Killing Addiction is one of those miasmas of Death Metal which doesn't seemingly land in one specific style but instead borrows a little bit from everywhere. A mixture of the cool Floridian sounds, some of the murkiness of British goliaths, and speckles of melody point towards the Swedes. Acheron's Rites of the Black Mass is a decent comparison for a large portion of this material. The rather short songs on Shores of Oblivion contain all the usual motifs and allot time for a few slick solos. Patrick Bailey, along with supporting on bass, also provides average vocals across the four tracks. Guitarists Chris Wicklein and Patrick's brother, Chad - who I was sorry to hear passed away shortly before this EP's release - put on a commendable show of ability, at their best when working off each other during leads and harmonies. "Cult of Decay" has some moments of interest in some atypical lead harmonies but "Into Shadow" is clearly the track to investigate. As Killing Addiction maneuver through several different intensities and vibes including a clean intro, doomier early section, a slammy mid section, and tremolo and faster conclusion, the capabilities of the band are on their best display. Though Shores of Oblivion is an average output, it's a quick enough foray into a band who's been around for almost thirty years.
I was not impressed with Lawbreaker, my first run in with these German Heavy Metal warriors. Hellrider is on a similar front with me right now. I really have tried to enjoy their throwback sound and references and style but if Iron Maiden didn't use these riffs on any of their recent albums, there's no explanation that will make me agree that another band using them is 'OK.' Evidence abounds but "This Dream," an intro to "Lord of Evil," is enough evidence with it's stolen Steve Harris bass pluckage and Bruce Dickinson karaoke attempt to land it among the very best of worst musical cosplay. Much like Lawbreaker, Hellrider similarly lacks energy. Most of the album is composed of restrained and overpracticed chugging chord progressions. The sole mentionable moment of the entire album for me happens to be during "Lord of Evil" as the Metal Law boys rip Enforcer's "Diamonds." Lamentably this is uninspired geriatric heavy metal.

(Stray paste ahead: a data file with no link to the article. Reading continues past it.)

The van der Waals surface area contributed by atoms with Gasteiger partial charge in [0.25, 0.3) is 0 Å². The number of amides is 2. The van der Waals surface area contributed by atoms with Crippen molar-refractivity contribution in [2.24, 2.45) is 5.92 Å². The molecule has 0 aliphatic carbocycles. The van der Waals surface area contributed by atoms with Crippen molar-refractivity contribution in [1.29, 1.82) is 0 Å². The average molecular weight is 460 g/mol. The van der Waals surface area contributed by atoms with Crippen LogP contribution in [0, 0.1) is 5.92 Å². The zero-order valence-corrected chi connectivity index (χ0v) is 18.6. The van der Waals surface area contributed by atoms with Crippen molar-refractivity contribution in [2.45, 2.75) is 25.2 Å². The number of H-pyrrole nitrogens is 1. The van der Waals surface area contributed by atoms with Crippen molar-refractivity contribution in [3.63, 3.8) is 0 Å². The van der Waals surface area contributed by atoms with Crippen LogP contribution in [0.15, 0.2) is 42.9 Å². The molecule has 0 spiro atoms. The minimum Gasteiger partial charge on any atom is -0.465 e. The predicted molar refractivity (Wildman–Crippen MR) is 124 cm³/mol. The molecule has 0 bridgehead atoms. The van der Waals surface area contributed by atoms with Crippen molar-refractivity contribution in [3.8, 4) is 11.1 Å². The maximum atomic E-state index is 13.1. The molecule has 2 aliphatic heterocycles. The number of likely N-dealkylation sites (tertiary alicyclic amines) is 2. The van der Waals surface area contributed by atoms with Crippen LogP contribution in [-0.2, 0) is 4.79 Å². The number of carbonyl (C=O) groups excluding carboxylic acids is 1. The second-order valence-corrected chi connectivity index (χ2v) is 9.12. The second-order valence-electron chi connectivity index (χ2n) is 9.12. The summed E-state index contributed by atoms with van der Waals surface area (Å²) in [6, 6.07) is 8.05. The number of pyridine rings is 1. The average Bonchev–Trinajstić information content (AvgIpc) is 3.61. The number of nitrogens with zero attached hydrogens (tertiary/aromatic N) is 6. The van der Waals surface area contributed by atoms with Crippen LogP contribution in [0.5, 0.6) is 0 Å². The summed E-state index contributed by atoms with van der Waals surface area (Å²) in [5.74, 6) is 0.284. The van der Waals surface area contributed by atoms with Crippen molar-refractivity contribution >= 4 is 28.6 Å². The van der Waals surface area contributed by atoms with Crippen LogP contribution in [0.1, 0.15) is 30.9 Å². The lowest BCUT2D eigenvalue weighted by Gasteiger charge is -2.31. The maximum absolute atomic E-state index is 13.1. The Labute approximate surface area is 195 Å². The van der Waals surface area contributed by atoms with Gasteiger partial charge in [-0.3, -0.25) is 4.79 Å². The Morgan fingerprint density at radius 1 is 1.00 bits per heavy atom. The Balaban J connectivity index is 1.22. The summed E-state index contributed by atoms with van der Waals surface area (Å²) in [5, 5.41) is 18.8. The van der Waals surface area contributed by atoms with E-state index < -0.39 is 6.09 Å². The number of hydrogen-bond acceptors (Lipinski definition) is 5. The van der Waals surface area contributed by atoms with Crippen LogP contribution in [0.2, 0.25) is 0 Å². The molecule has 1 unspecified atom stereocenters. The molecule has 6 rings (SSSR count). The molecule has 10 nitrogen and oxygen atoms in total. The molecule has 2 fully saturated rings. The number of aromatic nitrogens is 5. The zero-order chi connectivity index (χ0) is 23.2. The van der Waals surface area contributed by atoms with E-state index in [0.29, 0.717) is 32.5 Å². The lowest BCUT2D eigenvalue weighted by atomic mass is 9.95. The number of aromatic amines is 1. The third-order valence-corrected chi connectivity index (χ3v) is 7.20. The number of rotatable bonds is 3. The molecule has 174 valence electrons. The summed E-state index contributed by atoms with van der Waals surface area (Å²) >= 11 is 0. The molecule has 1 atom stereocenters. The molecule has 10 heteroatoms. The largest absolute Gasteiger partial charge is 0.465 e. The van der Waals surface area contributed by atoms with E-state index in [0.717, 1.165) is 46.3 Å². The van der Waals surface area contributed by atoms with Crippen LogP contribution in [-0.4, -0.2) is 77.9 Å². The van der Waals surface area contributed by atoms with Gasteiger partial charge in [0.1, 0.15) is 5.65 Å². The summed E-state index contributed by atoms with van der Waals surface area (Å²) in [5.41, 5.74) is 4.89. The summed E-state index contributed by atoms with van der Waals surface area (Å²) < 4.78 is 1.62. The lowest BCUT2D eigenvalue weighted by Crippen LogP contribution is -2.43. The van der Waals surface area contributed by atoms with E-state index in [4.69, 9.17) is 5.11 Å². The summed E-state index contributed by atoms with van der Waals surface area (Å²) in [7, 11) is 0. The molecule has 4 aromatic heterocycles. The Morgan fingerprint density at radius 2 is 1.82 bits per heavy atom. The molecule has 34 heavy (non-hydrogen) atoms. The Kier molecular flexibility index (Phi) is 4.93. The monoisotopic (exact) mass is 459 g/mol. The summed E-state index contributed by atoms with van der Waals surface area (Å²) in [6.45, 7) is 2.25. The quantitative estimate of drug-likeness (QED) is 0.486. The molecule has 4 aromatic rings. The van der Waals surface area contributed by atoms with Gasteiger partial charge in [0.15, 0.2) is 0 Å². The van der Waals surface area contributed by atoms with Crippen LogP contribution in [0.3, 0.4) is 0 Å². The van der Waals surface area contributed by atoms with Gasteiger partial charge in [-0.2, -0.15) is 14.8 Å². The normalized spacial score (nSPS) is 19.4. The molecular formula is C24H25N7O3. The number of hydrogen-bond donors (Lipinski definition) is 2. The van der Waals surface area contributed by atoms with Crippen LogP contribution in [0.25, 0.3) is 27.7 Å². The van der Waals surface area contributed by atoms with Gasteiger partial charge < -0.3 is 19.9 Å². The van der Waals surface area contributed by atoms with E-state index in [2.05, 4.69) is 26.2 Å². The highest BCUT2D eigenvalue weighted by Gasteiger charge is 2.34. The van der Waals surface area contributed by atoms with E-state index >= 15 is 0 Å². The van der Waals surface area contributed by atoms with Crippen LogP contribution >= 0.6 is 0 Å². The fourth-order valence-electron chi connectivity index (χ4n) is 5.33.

Being familiar with Mordant by way of 2011's Black Evil Master album, hearing some new material from this Swedish quintet wasn't high on my to-do list - in fact, it was probably lower than just about anything on my to-do list - but as Demonic Satanic fluttered by, I figured I'd give it a listen anyway. Much like the offering on Black Evil Master we are given a fairly polished black metal album in terms of production, but unlike the endless black metal albums which are excellently produced and empty, there's a lot of depth and originality here. Mordant lie somewhere between Mayhem and Dissection with a heavy emphasis on signature Swedish melody and gritty Norwegian foundations but there's a big Heavy Metal influence to be found as well. "Demonic Satanic," is the first excellent example of this combination of influences. Mordant show themselves to be adept songwriters and experts in album construction. "Evil Impalers" touches on speed metal motifs (obviously) but more importantly keeps the album pacing varied and energetic. "Infernal Curse of Evil" has a bizarrely upbeat verse rhythm contrasted with dark leads and harmonies. Mordant have a sturdy album here and I'll be giving it more listens.